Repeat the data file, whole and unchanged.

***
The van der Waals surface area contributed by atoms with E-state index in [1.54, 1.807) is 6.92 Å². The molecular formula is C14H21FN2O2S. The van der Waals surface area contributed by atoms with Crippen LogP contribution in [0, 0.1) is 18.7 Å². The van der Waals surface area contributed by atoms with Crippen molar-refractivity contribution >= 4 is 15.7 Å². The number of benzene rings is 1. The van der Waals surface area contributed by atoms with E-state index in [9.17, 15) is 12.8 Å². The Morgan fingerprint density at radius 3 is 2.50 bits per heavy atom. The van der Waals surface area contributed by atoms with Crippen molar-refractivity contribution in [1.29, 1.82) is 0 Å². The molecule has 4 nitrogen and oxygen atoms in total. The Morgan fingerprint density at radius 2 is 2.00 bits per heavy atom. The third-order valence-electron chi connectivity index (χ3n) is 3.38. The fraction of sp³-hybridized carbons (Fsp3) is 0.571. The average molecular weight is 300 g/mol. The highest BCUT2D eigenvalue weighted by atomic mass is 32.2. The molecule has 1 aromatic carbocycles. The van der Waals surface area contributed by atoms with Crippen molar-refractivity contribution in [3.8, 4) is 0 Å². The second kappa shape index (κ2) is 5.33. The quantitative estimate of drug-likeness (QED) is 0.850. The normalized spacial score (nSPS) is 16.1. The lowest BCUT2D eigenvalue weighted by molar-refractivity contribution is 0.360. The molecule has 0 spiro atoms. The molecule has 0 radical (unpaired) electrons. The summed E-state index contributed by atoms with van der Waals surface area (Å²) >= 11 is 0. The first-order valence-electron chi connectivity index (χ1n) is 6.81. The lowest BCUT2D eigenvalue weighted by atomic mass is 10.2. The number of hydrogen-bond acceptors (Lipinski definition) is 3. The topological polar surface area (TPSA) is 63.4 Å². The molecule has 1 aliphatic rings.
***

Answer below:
The van der Waals surface area contributed by atoms with E-state index in [1.54, 1.807) is 6.92 Å². The molecular formula is C14H21FN2O2S. The van der Waals surface area contributed by atoms with Crippen LogP contribution in [0, 0.1) is 18.7 Å². The van der Waals surface area contributed by atoms with Crippen molar-refractivity contribution >= 4 is 15.7 Å². The number of benzene rings is 1. The van der Waals surface area contributed by atoms with E-state index in [9.17, 15) is 12.8 Å². The Morgan fingerprint density at radius 3 is 2.50 bits per heavy atom. The van der Waals surface area contributed by atoms with Crippen molar-refractivity contribution in [1.29, 1.82) is 0 Å². The molecule has 4 nitrogen and oxygen atoms in total. The Morgan fingerprint density at radius 2 is 2.00 bits per heavy atom. The third-order valence-electron chi connectivity index (χ3n) is 3.38. The fraction of sp³-hybridized carbons (Fsp3) is 0.571. The average molecular weight is 300 g/mol. The highest BCUT2D eigenvalue weighted by atomic mass is 32.2. The molecule has 1 aromatic carbocycles. The van der Waals surface area contributed by atoms with Crippen molar-refractivity contribution in [3.8, 4) is 0 Å². The second kappa shape index (κ2) is 5.33. The quantitative estimate of drug-likeness (QED) is 0.850. The normalized spacial score (nSPS) is 16.1. The lowest BCUT2D eigenvalue weighted by molar-refractivity contribution is 0.360. The molecule has 0 spiro atoms. The molecule has 0 radical (unpaired) electrons. The summed E-state index contributed by atoms with van der Waals surface area (Å²) >= 11 is 0. The first-order valence-electron chi connectivity index (χ1n) is 6.81. The lowest BCUT2D eigenvalue weighted by atomic mass is 10.2. The number of hydrogen-bond acceptors (Lipinski definition) is 3. The topological polar surface area (TPSA) is 63.4 Å². The molecule has 1 aliphatic rings.